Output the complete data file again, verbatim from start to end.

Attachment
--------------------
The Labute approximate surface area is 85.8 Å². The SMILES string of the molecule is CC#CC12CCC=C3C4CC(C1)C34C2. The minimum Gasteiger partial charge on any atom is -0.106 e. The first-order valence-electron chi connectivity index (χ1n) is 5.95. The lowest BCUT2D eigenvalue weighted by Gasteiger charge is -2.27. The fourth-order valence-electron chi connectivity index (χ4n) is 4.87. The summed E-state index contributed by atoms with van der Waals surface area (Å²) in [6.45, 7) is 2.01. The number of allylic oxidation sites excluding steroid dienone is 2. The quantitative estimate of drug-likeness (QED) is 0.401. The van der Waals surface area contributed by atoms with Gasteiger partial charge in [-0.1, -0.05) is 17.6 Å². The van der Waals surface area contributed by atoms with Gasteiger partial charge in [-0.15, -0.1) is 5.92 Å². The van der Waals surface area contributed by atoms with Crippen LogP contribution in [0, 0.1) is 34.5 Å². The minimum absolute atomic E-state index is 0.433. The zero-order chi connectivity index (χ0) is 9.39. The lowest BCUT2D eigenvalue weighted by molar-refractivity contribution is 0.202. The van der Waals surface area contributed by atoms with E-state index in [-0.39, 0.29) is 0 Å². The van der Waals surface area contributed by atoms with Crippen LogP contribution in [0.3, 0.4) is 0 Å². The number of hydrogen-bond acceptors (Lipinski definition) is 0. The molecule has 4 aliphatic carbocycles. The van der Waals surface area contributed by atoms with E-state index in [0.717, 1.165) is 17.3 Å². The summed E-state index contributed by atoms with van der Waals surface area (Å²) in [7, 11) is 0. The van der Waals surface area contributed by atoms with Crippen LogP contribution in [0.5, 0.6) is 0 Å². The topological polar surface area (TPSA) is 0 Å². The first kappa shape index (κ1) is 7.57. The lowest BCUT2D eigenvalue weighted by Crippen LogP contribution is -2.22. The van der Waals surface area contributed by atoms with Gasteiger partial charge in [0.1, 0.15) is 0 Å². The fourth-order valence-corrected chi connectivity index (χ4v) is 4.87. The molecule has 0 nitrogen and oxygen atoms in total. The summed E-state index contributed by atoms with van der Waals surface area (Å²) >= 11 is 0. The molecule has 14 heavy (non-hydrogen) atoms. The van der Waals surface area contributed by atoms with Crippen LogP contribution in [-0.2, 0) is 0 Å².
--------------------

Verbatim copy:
The Labute approximate surface area is 85.8 Å². The SMILES string of the molecule is CC#CC12CCC=C3C4CC(C1)C34C2. The minimum Gasteiger partial charge on any atom is -0.106 e. The first-order valence-electron chi connectivity index (χ1n) is 5.95. The lowest BCUT2D eigenvalue weighted by Gasteiger charge is -2.27. The fourth-order valence-electron chi connectivity index (χ4n) is 4.87. The summed E-state index contributed by atoms with van der Waals surface area (Å²) in [6.45, 7) is 2.01. The number of allylic oxidation sites excluding steroid dienone is 2. The quantitative estimate of drug-likeness (QED) is 0.401. The van der Waals surface area contributed by atoms with Gasteiger partial charge in [-0.1, -0.05) is 17.6 Å². The van der Waals surface area contributed by atoms with Gasteiger partial charge in [-0.15, -0.1) is 5.92 Å². The van der Waals surface area contributed by atoms with Crippen LogP contribution in [0, 0.1) is 34.5 Å². The minimum absolute atomic E-state index is 0.433. The zero-order chi connectivity index (χ0) is 9.39. The lowest BCUT2D eigenvalue weighted by molar-refractivity contribution is 0.202. The van der Waals surface area contributed by atoms with E-state index in [-0.39, 0.29) is 0 Å². The van der Waals surface area contributed by atoms with Crippen LogP contribution in [0.3, 0.4) is 0 Å². The number of hydrogen-bond acceptors (Lipinski definition) is 0. The molecule has 4 aliphatic carbocycles. The van der Waals surface area contributed by atoms with E-state index in [0.717, 1.165) is 17.3 Å². The summed E-state index contributed by atoms with van der Waals surface area (Å²) in [7, 11) is 0. The van der Waals surface area contributed by atoms with Crippen LogP contribution in [0.5, 0.6) is 0 Å². The topological polar surface area (TPSA) is 0 Å². The first kappa shape index (κ1) is 7.57. The lowest BCUT2D eigenvalue weighted by Crippen LogP contribution is -2.22. The van der Waals surface area contributed by atoms with Gasteiger partial charge in [0.1, 0.15) is 0 Å². The fourth-order valence-corrected chi connectivity index (χ4v) is 4.87. The molecule has 0 nitrogen and oxygen atoms in total. The summed E-state index contributed by atoms with van der Waals surface area (Å²) >= 11 is 0. The molecule has 14 heavy (non-hydrogen) atoms. The van der Waals surface area contributed by atoms with Crippen LogP contribution in [-0.2, 0) is 0 Å².